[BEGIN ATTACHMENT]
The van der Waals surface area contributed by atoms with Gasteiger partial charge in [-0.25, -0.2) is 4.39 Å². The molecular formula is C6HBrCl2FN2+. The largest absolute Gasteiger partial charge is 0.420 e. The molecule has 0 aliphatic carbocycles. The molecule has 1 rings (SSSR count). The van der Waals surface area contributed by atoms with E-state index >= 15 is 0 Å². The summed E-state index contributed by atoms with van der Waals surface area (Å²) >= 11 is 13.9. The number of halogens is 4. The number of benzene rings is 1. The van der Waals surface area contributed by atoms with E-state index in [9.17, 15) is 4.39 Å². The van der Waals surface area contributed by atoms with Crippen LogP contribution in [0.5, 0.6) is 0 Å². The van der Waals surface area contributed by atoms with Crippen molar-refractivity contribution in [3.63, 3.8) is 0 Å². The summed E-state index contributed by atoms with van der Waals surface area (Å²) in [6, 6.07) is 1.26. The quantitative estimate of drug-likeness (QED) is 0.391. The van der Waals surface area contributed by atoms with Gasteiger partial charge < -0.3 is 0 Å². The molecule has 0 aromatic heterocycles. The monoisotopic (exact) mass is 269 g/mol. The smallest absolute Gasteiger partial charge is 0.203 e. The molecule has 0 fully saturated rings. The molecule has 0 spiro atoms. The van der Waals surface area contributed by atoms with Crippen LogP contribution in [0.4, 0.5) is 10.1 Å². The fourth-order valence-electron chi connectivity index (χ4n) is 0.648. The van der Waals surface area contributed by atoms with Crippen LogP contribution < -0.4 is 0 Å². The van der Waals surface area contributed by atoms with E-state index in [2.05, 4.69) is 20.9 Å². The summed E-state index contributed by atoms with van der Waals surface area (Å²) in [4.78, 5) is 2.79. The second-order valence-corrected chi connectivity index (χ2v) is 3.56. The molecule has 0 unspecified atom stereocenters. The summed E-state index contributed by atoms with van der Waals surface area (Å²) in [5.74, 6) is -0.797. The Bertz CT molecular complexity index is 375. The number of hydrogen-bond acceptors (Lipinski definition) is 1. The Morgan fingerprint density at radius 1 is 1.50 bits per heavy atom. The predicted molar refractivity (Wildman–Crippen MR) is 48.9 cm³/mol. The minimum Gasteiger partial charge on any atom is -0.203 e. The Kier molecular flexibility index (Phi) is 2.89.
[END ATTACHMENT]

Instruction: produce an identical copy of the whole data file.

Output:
The van der Waals surface area contributed by atoms with Gasteiger partial charge in [-0.25, -0.2) is 4.39 Å². The molecular formula is C6HBrCl2FN2+. The largest absolute Gasteiger partial charge is 0.420 e. The molecule has 0 aliphatic carbocycles. The molecule has 1 rings (SSSR count). The van der Waals surface area contributed by atoms with E-state index >= 15 is 0 Å². The summed E-state index contributed by atoms with van der Waals surface area (Å²) >= 11 is 13.9. The number of halogens is 4. The number of benzene rings is 1. The van der Waals surface area contributed by atoms with E-state index in [9.17, 15) is 4.39 Å². The van der Waals surface area contributed by atoms with Crippen LogP contribution in [0.5, 0.6) is 0 Å². The van der Waals surface area contributed by atoms with Crippen molar-refractivity contribution in [3.63, 3.8) is 0 Å². The summed E-state index contributed by atoms with van der Waals surface area (Å²) in [6, 6.07) is 1.26. The quantitative estimate of drug-likeness (QED) is 0.391. The van der Waals surface area contributed by atoms with Gasteiger partial charge < -0.3 is 0 Å². The molecule has 0 aromatic heterocycles. The monoisotopic (exact) mass is 269 g/mol. The smallest absolute Gasteiger partial charge is 0.203 e. The molecule has 0 fully saturated rings. The molecule has 0 spiro atoms. The van der Waals surface area contributed by atoms with Crippen LogP contribution in [0.4, 0.5) is 10.1 Å². The fourth-order valence-electron chi connectivity index (χ4n) is 0.648. The van der Waals surface area contributed by atoms with Crippen LogP contribution < -0.4 is 0 Å². The van der Waals surface area contributed by atoms with E-state index in [2.05, 4.69) is 20.9 Å². The summed E-state index contributed by atoms with van der Waals surface area (Å²) in [4.78, 5) is 2.79. The second-order valence-corrected chi connectivity index (χ2v) is 3.56. The molecule has 0 unspecified atom stereocenters. The summed E-state index contributed by atoms with van der Waals surface area (Å²) in [5.74, 6) is -0.797. The Bertz CT molecular complexity index is 375. The number of hydrogen-bond acceptors (Lipinski definition) is 1. The Morgan fingerprint density at radius 1 is 1.50 bits per heavy atom. The predicted molar refractivity (Wildman–Crippen MR) is 48.9 cm³/mol. The minimum Gasteiger partial charge on any atom is -0.203 e. The Kier molecular flexibility index (Phi) is 2.89.